Re: Epiphany strategy vs. Firefox

Hi! I noticed an unfinished draft for this, so am touching it up and
posting (at risk of looking like a maniac thread exorcist).

I think meeting Firefox 3's notable features could be quite easy for
Epiphany because its design is very flexible already. For example, I am
working on a patch to add a "quick bookmark" button, which creates a
bookmark with the page's name and a "Miscellaneous" tag on one click,
then pops up the bookmark editor on a second click. We already have most
of the stuff in place to replicate the feature :)
(By the way, feel free to finish that before me; I have never dealt with
Epiphany's source code before, and it's probably doable as an extension
for anyone who is used to the toolbar stuff).

In terms of GNOME integration, Firefox still only manages that visually,
on first glance. Most notable to me is how Firefox's RSS subscription
works (poorly, with a select few arbitrary programs listed to use) vs.
Epiphany's nice, extensible and platform fitting d-bus method.

On that topic of smooth operations, I think one spot Epiphany needs to
catch up is installing extensions. Perhaps there could be a default
extension that handles automatically downloading and installing them?

As for making Epiphany notable, I think it is important to get it
integrating with and showing off every GNOME feature under the sun!
(Well, not every one, but all the good ones). Epiphany definitely has
the benefit of being Only For GNOME, so we have a lot more freedom and
power to make this great than with a one-size-fits-all browser such as
The ability to write Extensions like plugins anywhere else (with a lot
of power available thanks to being written via a "real programming
language") is definitely beneficial in that integration department,
since the core browser has always been lightweight and I would suffer
much sadness were that to change. I have recently become a fan of
Empathy, and I understand there is talk of that being popped into
programs like Epiphany. It's that kind of thing that could really go a
long way.

Oh, as for crazy features: How about the browser being able to watch
changes for bookmarked pages? It could periodically check for changes,
and when such occurs, it could promote the bookmark somehow. That could
be done via RSS feeds and page scraping. Next step would be a fancy new
bookmarks interface that allows bookmarks to be promoted naturally when
they may be of interest to the user.


On Mon, 2008-04-07 at 09:40 +0100, Matthew Paul Thomas wrote:
> On Apr 2, 2008, at 5:49 AM, Steve Bergman wrote:
> >
> > On Wed, 2008-04-02 at 23:16 +1300, Matthew Paul Thomas wrote:
> >>
> >> However, the Epiphany team lacks programmers far more than it lacks 
> >> ideas. :-)
> >
> > If this has already been discussed to death on this list, please feel
> > free to ignore.  But that sounds like a serious problem.  What can be
> > done about it?  What potential effect, if any, does the WebKit decision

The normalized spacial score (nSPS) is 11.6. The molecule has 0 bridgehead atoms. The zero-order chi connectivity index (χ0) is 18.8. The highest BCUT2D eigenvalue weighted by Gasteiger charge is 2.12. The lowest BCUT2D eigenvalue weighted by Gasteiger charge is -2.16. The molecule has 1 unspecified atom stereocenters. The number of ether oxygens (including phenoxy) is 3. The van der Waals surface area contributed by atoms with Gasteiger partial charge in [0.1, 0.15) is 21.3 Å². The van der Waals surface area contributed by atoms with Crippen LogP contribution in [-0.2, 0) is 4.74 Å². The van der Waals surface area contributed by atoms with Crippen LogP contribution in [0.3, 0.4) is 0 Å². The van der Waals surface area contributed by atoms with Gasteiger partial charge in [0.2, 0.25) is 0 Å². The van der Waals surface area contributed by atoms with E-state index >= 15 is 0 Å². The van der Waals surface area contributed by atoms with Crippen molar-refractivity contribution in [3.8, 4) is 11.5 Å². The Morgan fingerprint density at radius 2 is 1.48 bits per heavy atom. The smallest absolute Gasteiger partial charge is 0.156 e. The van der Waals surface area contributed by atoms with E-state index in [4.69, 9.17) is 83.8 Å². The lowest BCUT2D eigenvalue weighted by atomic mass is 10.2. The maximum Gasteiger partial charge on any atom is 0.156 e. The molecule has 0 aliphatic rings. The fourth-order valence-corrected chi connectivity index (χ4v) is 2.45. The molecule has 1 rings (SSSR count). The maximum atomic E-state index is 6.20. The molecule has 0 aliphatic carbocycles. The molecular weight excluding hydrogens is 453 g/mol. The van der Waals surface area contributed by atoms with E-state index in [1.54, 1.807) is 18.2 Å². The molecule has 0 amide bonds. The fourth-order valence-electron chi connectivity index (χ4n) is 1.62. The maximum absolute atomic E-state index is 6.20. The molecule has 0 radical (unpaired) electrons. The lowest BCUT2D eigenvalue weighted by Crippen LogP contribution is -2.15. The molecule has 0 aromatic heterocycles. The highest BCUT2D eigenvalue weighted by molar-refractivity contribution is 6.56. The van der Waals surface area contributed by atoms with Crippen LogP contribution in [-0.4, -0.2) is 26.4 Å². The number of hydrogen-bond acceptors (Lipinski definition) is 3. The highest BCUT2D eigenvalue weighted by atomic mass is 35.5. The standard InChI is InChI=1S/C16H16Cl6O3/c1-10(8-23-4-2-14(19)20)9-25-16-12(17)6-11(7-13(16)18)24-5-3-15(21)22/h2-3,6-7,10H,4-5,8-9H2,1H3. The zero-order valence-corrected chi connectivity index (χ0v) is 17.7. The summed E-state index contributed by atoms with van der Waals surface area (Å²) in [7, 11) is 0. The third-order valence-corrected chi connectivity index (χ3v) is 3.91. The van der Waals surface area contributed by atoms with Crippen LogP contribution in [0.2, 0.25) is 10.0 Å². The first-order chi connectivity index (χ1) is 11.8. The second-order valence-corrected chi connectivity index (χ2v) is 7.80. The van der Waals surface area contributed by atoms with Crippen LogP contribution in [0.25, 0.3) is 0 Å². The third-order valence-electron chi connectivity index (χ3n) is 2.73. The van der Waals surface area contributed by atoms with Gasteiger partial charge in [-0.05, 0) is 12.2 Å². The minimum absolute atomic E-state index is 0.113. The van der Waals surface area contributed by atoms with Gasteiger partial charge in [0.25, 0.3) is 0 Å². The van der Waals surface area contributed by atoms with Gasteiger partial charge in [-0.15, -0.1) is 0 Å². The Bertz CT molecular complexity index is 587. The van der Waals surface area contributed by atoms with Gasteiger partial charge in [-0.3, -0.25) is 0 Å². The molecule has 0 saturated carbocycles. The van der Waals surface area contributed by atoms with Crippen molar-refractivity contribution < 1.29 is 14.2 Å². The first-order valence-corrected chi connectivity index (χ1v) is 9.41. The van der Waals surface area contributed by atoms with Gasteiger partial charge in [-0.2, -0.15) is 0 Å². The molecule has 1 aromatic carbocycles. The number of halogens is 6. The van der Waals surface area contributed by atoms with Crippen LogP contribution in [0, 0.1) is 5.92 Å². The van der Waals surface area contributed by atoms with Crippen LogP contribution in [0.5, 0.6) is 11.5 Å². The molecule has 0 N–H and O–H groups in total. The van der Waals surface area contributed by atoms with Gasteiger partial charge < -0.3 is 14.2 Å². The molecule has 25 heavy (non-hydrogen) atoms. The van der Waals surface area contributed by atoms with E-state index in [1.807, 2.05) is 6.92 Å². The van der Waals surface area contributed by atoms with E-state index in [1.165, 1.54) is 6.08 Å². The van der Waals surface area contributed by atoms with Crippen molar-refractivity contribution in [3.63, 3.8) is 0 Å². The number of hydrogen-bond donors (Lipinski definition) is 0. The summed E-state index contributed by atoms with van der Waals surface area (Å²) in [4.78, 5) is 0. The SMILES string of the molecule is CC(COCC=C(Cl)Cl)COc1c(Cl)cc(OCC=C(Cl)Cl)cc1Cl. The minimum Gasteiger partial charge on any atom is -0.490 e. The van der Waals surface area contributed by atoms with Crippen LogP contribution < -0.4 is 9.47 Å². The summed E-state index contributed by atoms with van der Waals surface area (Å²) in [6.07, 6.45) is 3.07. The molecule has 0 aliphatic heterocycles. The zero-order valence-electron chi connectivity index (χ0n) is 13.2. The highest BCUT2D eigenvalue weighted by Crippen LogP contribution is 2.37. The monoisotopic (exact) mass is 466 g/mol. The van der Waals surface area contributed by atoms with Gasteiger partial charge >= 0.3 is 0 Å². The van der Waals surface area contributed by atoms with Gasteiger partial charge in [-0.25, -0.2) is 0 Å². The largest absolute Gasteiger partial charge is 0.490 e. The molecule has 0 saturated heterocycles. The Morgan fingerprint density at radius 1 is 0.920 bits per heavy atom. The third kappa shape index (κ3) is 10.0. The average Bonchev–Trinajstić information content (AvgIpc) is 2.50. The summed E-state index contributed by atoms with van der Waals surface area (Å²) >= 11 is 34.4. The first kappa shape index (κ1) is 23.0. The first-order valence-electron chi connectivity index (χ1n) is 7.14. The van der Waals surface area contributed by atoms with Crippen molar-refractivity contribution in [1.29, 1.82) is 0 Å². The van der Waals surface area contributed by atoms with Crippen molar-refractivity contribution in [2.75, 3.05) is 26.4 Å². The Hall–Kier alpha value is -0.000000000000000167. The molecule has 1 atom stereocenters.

> > have upon this issue?  Should the project be recruiting PR people?  Or
> > not?
> I think if more people wrote, in more places, about small tasks that 
> new Epiphany contributors could work on, that could help.
> > Any chance of getting Epiphany included in the default install, or 
> > even as default browser, in more Linux distros? (Fedora comes to mind. 
> > Especially considering the WebKit move.  I wonder if Debian is tired 
> > of maintaining IceWeasel?)
> Speaking strictly for myself, and not for Canonical or the Ubuntu team:
> I think there is a parallel between Firefox vs. Epiphany in Linux-based 
> OSes now, and Internet Explorer vs. Safari on Mac OS X before 2005. In 
> both cases, the operating system's default browser was supplied by a 
> third party that was, understandably, more interested in making a 
> browser for Windows. In both cases, this lack of attention showed in 
> suboptimal performance, and a pretty but not-quite-right interface. But 
> in both cases, the third party's brand name was reassuring for people 
> using the OS.
> For Linux-based OSes, that reassurance factor is large: Firefox on 
> Windows is a gateway drug for Free Software, making it easier for 
> people to switch to Firefox on Ubuntu (or Fedora, or Opensuse, etc) 
> later. That's why I think Epiphany needs to be substantially *better* 
> than Firefox, and have decent mindshare of its own, before it can 
> dislodge Firefox as the default browser in any OS. (WebKit may help 
> here, in that it may sometimes let Epiphany do things that Firefox 
> can't.)
> Some ways in which Epiphany could become obviously better than Firefox:
> *   performance
> *   aesthetics (including explanatory animations)
> *   bookmark and history handling
> *   Deskbar integration
> *   NetworkManager integration
> *   gnome-keyring integration
> *   quick integration with any future platform coolness, such as
>      Conduit.
> > What have F-Spot and Tomboy done to gain the position of "The Golden 
> > Ones" while Epiphany gets treated like a neglected step child?  Can 
> > anything be gleaned from other projects which have successfully 
> > claimed their fair share of the limelight?
> F-Spot is noticably better than gthumb, and Tomboy is (reportedly) 
> noticably better than Sticky Notes. Epiphany is not, yet, noticably 
> better than Firefox.
> > Epiphany has, of course, lived in the shadow of Firefox for a long 
> > time.  But I've watched as the cracks have appeared and spread, and 
> > today it's fairly obvious that distros are frustrated with 
> >'s policies and might be interested in making a break for 
> > it.
> People mutter and scowl about F-Spot and Tomboy using Mono, too -- but 
> features, polish, and branding matter more.
> Cheers

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